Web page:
Some things don't get talked about, get ignored, get deferred. But one native Hawaiian man is looking to change that.
Young, old, strong or weak, male or female - cancer targets us all.
"It was our anniversary day, I went in for my check up, went in to see the doctor and said "Trevor, I need to take you," Trevor Maunakea, a cancer survivor said.
Maunakea is now 48 years old, but recalls the day over two decades ago that changed his life forever.
"I didn't drink, smoke or do drugs. I thought I was the perfect specimen," Maunakea said.
Age 27 living the good, clean life. Athletic and happily married. He and his wife Jan were about to celebrate five years together.
"She is the one that asked me about myself during an intimate time, why is one side bigger than the other, why does one side feel bigger than the other," Maunakea said.
After Jan's prompting, he scheduled the appointment.
The doctor came right back with the bad news: testicular cancer and it was aggressive.
"It is a fast moving cancer. It starts as a lump in the testes and then can spread to lungs," Dr. Randall Holcombe, Director of the UH Cancer Center said.
A fifth wedding anniversary, a first baby due in just months, Trevor had little time to discuss or decide with family. A religious man, precious little time to even pray.
"One thing we like to do before any big event or catastrophe, we like to take it in pray, we like to be in the ohana setting" Maunakea said.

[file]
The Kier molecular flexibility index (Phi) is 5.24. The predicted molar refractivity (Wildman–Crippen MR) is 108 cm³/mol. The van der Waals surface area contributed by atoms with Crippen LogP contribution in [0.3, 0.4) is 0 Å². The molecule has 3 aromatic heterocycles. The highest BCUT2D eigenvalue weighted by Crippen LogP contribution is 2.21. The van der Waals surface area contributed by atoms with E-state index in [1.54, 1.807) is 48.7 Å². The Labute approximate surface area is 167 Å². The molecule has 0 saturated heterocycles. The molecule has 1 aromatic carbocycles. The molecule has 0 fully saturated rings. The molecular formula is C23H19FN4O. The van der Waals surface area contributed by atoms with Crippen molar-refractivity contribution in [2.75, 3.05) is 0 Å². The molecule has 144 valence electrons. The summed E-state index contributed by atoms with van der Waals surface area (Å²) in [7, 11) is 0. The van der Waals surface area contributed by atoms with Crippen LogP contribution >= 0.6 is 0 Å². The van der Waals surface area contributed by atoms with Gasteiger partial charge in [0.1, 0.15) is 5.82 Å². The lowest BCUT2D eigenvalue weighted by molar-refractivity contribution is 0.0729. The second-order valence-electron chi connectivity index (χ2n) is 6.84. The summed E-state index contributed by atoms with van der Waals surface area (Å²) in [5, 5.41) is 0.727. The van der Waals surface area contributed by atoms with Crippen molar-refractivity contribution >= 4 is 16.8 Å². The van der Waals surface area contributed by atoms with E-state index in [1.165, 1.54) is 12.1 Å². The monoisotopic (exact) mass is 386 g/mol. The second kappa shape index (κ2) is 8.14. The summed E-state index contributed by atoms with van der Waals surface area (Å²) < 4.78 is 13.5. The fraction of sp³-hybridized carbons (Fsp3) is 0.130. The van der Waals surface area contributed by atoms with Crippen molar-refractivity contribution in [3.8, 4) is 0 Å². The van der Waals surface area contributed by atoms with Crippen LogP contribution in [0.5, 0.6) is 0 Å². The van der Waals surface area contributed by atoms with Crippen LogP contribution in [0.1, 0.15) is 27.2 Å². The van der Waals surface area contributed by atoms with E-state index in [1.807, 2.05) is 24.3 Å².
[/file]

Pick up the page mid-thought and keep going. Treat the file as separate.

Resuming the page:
But Trevor was not afforded that time. Negative thoughts flooded his mind.
"Not being around for my wife and family, having to go through chemotherapy, what does that look like for me," Maunakea said.
But he was fortunate because his wife noticed it early and pushed him to get help. Doctors were successful.
They removed his left testicle but didn't prescribe radiation.
Still, as he recovered, he couldn't shake the self-doubt.
"Some of the things I thought as a man is I'd be inadequate that I wouldn't be able to have more children, that I'd be half a man," Maunakea said.
Three years and four kids later, this is not half a man. Trevor is 100 percent and cancer free.
He's also driven.
Now, he helps others help themselves. The first step is to know the signs.
"Early stage testicular cancer would be a lump or swelling or discomfort or pain int he testicular area," Holcombe said.
Then: speak up. Enter the Kane Initiative, a program that encourages men, especially in the Native Hawaiian community, to open up about their bodies and seek help when things aren’t quite right. Trevor knew just the right person for the job.
"When you talk about it, there's a giggle on the side because it's testicular cancer so I use that breakdown the wall with the man," Maunakea said.
Trevor dedicates his spare time to talking with his native Hawaiian community, there's a powerful message here: your life isn’t just about you.
"I have five children, three boys and two girls. The girls are twins so I hit the jackpot on that one. Every child that came out and the fifth one and the twin girls, it just goes to show there's life after testicular cancer and I share that story with the men that I talk with," Maunakea said.
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